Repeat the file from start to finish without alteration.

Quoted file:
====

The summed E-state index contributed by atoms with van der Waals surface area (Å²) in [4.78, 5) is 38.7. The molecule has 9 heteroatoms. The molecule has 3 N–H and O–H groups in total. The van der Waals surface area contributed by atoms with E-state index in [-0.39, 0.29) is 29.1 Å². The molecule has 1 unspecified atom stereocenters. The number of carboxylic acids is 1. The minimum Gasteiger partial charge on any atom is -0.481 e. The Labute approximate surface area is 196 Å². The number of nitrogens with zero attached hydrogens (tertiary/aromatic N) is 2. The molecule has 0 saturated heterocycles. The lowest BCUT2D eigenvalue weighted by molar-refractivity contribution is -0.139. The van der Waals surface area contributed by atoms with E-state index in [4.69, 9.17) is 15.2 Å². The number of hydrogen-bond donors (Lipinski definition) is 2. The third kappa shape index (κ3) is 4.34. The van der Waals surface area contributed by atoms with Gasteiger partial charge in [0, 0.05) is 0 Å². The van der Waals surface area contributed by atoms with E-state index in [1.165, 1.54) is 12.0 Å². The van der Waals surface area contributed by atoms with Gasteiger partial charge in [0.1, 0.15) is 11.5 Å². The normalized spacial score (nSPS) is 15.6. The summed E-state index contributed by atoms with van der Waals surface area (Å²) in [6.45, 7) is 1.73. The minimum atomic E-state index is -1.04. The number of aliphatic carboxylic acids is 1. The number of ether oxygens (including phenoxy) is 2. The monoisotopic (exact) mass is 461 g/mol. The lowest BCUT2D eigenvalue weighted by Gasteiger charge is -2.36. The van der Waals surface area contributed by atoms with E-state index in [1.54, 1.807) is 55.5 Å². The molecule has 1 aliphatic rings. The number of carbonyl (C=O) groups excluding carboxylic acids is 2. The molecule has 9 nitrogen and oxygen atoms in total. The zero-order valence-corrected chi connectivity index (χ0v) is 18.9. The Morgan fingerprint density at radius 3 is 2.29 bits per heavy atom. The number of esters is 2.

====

The summed E-state index contributed by atoms with van der Waals surface area (Å²) in [4.78, 5) is 38.7. The molecule has 9 heteroatoms. The molecule has 3 N–H and O–H groups in total. The van der Waals surface area contributed by atoms with E-state index in [-0.39, 0.29) is 29.1 Å². The molecule has 1 unspecified atom stereocenters. The number of carboxylic acids is 1. The minimum Gasteiger partial charge on any atom is -0.481 e. The Labute approximate surface area is 196 Å². The number of nitrogens with zero attached hydrogens (tertiary/aromatic N) is 2. The molecule has 0 saturated heterocycles. The lowest BCUT2D eigenvalue weighted by molar-refractivity contribution is -0.139. The van der Waals surface area contributed by atoms with E-state index in [4.69, 9.17) is 15.2 Å². The number of hydrogen-bond donors (Lipinski definition) is 2. The third kappa shape index (κ3) is 4.34. The van der Waals surface area contributed by atoms with Gasteiger partial charge in [0, 0.05) is 0 Å². The van der Waals surface area contributed by atoms with E-state index in [1.165, 1.54) is 12.0 Å². The van der Waals surface area contributed by atoms with Gasteiger partial charge in [0.1, 0.15) is 11.5 Å². The normalized spacial score (nSPS) is 15.6. The summed E-state index contributed by atoms with van der Waals surface area (Å²) in [6.45, 7) is 1.73. The minimum atomic E-state index is -1.04. The number of aliphatic carboxylic acids is 1. The number of ether oxygens (including phenoxy) is 2. The monoisotopic (exact) mass is 461 g/mol. The lowest BCUT2D eigenvalue weighted by Gasteiger charge is -2.36. The van der Waals surface area contributed by atoms with E-state index in [1.54, 1.807) is 55.5 Å². The molecule has 1 aliphatic rings. The number of carbonyl (C=O) groups excluding carboxylic acids is 2. The molecule has 9 nitrogen and oxygen atoms in total. The zero-order valence-corrected chi connectivity index (χ0v) is 18.9. The Morgan fingerprint density at radius 3 is 2.29 bits per heavy atom. The number of esters is 2.